Self-driving cars are just around the corner, but working out the rules that should govern them is proving tricky. Should they mimic often self-interested human decision making, or be programmed to consider the greater good? It turns out that when you let people program autonomous vehicles themselves, the gap between self-interest and the greater good shrinks.
Much of the focus in this area has been on the most pressing moral dilemmas—how should autonomous vehicles behave in cases of life or death? A 2016 study found that people broadly supported utilitarian programming models that save the lives of the most people even if it puts the occupants at risk. But perhaps unsurprisingly, they also said they would be less willing to buy a vehicle that might sacrifice themselves to save others.
A few months ago, the same team published a global survey of attitudes to self-driving cars that found that the moral principles people thought should be used to program them varied considerably between countries.
A recent paper in PNAS, however, focused on more common social dilemmas that don’t involve mortal danger but still pit individual interests against the collective. Drivers already navigate these kinds of situations every day; slowing down to let someone pull out might add a few seconds to your commute, but if everyone does it, traffic flows more smoothly.
The authors concede that decisions about how to program self-driving vehicles to deal with these situations aren’t going to be purely down to the owner; manufacturers and regulators are likely to play a big part. But they wanted to find out how the act of programming these decisions ahead of time rather than making them on the fly would impact people’s choices.
There’s already a significant body of research showing that getting people to make decisions ahead of time results in fairer and less selfish decision-making. The new paper found this was replicated when applied to the context of programming an autonomous vehicle.
The researchers devised a computerized experiment based on the classic prisoner’s dilemma, in which players have to choose to cooperate or defect. Four participants recruited from the Amazon Mechanical Turk crowd-sourcing platform were put in control of one car each, and had to decide whether or not to turn on the AC every time it stopped.
Keeping the AC off was characterized as being for the collective good, because it reduces fuel burn and therefore damage to the environment. But there were also financial rewards that varied based on how many people decided to cooperate or defect in each round. These were aligned in such a way that players were incentivized to defect, but the outcome if everyone defects is worse than if everyone cooperates.
Each game saw the car stop 10 times, but while half the participants made their decisions every time the car stopped—like they would if they were driving themselves—the other half made their decisions for all 10 stops right at the start, as if they were programming their self-driving car.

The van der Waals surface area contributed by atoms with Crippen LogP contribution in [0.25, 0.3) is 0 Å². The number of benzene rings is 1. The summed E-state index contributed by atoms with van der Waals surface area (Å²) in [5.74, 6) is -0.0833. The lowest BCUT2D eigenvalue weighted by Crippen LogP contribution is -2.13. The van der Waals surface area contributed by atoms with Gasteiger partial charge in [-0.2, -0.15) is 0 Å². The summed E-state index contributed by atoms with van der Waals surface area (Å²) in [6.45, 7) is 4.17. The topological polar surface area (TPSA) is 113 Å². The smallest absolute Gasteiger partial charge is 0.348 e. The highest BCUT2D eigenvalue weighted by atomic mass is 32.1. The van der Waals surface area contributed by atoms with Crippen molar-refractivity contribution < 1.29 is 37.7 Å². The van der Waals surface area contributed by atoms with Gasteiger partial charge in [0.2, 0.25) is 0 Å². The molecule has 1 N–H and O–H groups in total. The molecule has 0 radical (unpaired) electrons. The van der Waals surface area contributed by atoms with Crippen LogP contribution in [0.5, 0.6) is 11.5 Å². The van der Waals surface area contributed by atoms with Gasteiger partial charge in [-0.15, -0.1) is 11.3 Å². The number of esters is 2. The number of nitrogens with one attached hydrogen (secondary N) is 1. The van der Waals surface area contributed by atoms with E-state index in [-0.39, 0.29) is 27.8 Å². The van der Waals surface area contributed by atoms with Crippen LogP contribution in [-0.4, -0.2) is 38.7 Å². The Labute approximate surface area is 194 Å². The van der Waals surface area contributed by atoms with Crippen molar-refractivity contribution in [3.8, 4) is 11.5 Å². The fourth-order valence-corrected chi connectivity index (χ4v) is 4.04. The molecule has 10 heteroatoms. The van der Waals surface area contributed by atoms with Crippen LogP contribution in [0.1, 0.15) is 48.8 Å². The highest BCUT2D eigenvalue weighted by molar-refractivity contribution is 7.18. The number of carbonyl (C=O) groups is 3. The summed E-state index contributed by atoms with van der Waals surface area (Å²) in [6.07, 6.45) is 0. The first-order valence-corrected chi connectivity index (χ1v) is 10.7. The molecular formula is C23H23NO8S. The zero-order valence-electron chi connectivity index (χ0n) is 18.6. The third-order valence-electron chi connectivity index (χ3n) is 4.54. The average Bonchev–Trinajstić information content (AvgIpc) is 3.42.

Across a series of different experiments, the researchers found the people who programmed their cars in advance were consistently more cooperative than those who made their decisions on the fly.
In an attempt to find out why, the researchers carried out tests where the interface of the game emphasized different aspects of the challenge (i.e. focus on self vs. the collective or focus on the monetary reward vs. the environment) and also performed an analysis of participants’ self-reported motivations.
The results indicated that the act of programming their vehicles in advance made them less focused on the short-term financial reward. Interestingly, in another experiment where participants could reprogram cars after each round, they still cooperated more than those making decisions directly. That’s significant, the researchers say, because manufacturers will likely let customers tweak their car’s settings based on their driving experience.
This kind of research might seem quite abstract, and the particular rewards and motivations used in this experiment could be seen as divorced from the actual process of driving. But the underlying finding that separating people from immediate decision-making— something self-driving cars will certainly do—makes them more cooperative could be highly relevant as we increasingly rely on machines to act for us.
There’s been almost universal consensus that self-driving cars are, on average, going to be safer, greener, and more efficient. But recent reports that self-driving cars will be incentivized to cruise around cities at low speed rather than parking, causing a potential congestion and pollution nightmare, highlight the potential pitfalls ahead.
Harnessing people’s apparent willingness to be more altruistic when operating through an autonomous machine could be a way to ensure the world of the future is a more cooperative place.